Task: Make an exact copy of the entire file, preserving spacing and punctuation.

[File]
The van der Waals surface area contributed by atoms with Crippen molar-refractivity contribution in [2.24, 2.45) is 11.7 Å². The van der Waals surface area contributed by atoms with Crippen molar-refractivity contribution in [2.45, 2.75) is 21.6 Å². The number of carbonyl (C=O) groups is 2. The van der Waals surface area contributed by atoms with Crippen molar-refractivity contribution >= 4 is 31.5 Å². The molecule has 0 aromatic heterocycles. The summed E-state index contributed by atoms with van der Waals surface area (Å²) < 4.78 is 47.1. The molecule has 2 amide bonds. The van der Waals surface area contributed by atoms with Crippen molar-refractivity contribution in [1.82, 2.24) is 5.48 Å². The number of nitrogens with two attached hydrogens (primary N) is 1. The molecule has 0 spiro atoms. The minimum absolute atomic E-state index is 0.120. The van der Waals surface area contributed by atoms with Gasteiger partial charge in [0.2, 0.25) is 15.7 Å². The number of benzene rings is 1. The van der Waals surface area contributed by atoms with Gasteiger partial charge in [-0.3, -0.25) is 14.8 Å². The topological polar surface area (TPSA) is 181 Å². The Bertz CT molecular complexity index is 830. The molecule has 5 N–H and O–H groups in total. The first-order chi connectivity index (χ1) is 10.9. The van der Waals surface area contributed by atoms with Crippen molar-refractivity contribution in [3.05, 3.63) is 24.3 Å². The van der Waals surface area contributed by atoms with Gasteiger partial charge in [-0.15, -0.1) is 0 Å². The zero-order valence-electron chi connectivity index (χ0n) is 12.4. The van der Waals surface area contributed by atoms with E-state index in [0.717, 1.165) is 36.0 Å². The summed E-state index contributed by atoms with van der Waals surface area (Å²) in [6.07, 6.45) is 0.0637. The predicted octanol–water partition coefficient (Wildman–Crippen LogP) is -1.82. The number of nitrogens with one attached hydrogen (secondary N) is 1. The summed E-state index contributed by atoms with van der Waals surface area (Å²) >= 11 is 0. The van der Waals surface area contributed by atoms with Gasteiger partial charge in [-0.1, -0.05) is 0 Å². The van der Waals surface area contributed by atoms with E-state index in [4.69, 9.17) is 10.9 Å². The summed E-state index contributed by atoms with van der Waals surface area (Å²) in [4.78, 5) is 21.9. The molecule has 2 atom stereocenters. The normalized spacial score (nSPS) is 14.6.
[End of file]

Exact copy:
The van der Waals surface area contributed by atoms with Crippen molar-refractivity contribution in [2.24, 2.45) is 11.7 Å². The van der Waals surface area contributed by atoms with Crippen molar-refractivity contribution in [2.45, 2.75) is 21.6 Å². The number of carbonyl (C=O) groups is 2. The van der Waals surface area contributed by atoms with Crippen molar-refractivity contribution >= 4 is 31.5 Å². The molecule has 0 aromatic heterocycles. The summed E-state index contributed by atoms with van der Waals surface area (Å²) < 4.78 is 47.1. The molecule has 2 amide bonds. The van der Waals surface area contributed by atoms with Crippen molar-refractivity contribution in [1.82, 2.24) is 5.48 Å². The number of nitrogens with two attached hydrogens (primary N) is 1. The molecule has 0 spiro atoms. The minimum absolute atomic E-state index is 0.120. The van der Waals surface area contributed by atoms with Gasteiger partial charge in [0.2, 0.25) is 15.7 Å². The number of benzene rings is 1. The van der Waals surface area contributed by atoms with Gasteiger partial charge in [-0.3, -0.25) is 14.8 Å². The topological polar surface area (TPSA) is 181 Å². The Bertz CT molecular complexity index is 830. The molecule has 5 N–H and O–H groups in total. The first-order chi connectivity index (χ1) is 10.9. The van der Waals surface area contributed by atoms with Crippen molar-refractivity contribution in [3.05, 3.63) is 24.3 Å². The van der Waals surface area contributed by atoms with Gasteiger partial charge in [-0.15, -0.1) is 0 Å². The zero-order valence-electron chi connectivity index (χ0n) is 12.4. The van der Waals surface area contributed by atoms with E-state index in [0.717, 1.165) is 36.0 Å². The summed E-state index contributed by atoms with van der Waals surface area (Å²) in [6.07, 6.45) is 0.0637. The predicted octanol–water partition coefficient (Wildman–Crippen LogP) is -1.82. The number of nitrogens with one attached hydrogen (secondary N) is 1. The summed E-state index contributed by atoms with van der Waals surface area (Å²) >= 11 is 0. The van der Waals surface area contributed by atoms with Gasteiger partial charge in [-0.1, -0.05) is 0 Å². The van der Waals surface area contributed by atoms with E-state index in [4.69, 9.17) is 10.9 Å². The summed E-state index contributed by atoms with van der Waals surface area (Å²) in [4.78, 5) is 21.9. The molecule has 2 atom stereocenters. The normalized spacial score (nSPS) is 14.6.